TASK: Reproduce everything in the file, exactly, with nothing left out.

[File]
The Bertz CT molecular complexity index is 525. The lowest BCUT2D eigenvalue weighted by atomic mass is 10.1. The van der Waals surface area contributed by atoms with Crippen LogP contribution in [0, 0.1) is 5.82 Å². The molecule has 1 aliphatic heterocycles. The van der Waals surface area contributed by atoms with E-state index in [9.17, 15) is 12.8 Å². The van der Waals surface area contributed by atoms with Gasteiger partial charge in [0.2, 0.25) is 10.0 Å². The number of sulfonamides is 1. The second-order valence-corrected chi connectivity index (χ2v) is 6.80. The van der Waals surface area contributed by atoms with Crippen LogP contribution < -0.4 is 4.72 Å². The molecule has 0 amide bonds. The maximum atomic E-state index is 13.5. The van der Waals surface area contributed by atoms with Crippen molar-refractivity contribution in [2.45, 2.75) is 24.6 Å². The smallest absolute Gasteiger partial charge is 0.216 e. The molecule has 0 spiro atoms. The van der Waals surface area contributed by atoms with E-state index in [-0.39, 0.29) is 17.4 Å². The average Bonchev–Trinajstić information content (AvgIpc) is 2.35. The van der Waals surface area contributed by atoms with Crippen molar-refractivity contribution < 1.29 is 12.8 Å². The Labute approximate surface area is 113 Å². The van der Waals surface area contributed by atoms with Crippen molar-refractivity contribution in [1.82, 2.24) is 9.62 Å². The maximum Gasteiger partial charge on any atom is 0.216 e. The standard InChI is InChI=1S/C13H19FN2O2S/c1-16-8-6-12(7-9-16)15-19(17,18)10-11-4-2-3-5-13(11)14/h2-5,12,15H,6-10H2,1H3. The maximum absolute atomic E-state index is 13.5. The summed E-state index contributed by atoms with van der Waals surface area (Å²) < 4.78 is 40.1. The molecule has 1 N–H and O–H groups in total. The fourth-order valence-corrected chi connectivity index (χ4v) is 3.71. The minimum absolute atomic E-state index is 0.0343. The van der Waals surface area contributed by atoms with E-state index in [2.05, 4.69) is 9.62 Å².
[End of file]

The Bertz CT molecular complexity index is 525. The lowest BCUT2D eigenvalue weighted by atomic mass is 10.1. The van der Waals surface area contributed by atoms with Crippen LogP contribution in [0, 0.1) is 5.82 Å². The molecule has 1 aliphatic heterocycles. The van der Waals surface area contributed by atoms with E-state index in [9.17, 15) is 12.8 Å². The van der Waals surface area contributed by atoms with Gasteiger partial charge in [0.2, 0.25) is 10.0 Å². The number of sulfonamides is 1. The second-order valence-corrected chi connectivity index (χ2v) is 6.80. The van der Waals surface area contributed by atoms with Crippen LogP contribution < -0.4 is 4.72 Å². The molecule has 0 amide bonds. The maximum atomic E-state index is 13.5. The van der Waals surface area contributed by atoms with Crippen molar-refractivity contribution in [2.45, 2.75) is 24.6 Å². The smallest absolute Gasteiger partial charge is 0.216 e. The molecule has 0 spiro atoms. The van der Waals surface area contributed by atoms with E-state index in [-0.39, 0.29) is 17.4 Å². The average Bonchev–Trinajstić information content (AvgIpc) is 2.35. The van der Waals surface area contributed by atoms with Crippen molar-refractivity contribution < 1.29 is 12.8 Å². The Labute approximate surface area is 113 Å². The van der Waals surface area contributed by atoms with Crippen molar-refractivity contribution in [1.82, 2.24) is 9.62 Å². The maximum Gasteiger partial charge on any atom is 0.216 e. The standard InChI is InChI=1S/C13H19FN2O2S/c1-16-8-6-12(7-9-16)15-19(17,18)10-11-4-2-3-5-13(11)14/h2-5,12,15H,6-10H2,1H3. The maximum absolute atomic E-state index is 13.5. The summed E-state index contributed by atoms with van der Waals surface area (Å²) < 4.78 is 40.1. The molecule has 1 N–H and O–H groups in total. The fourth-order valence-corrected chi connectivity index (χ4v) is 3.71. The minimum absolute atomic E-state index is 0.0343. The van der Waals surface area contributed by atoms with E-state index in [2.05, 4.69) is 9.62 Å².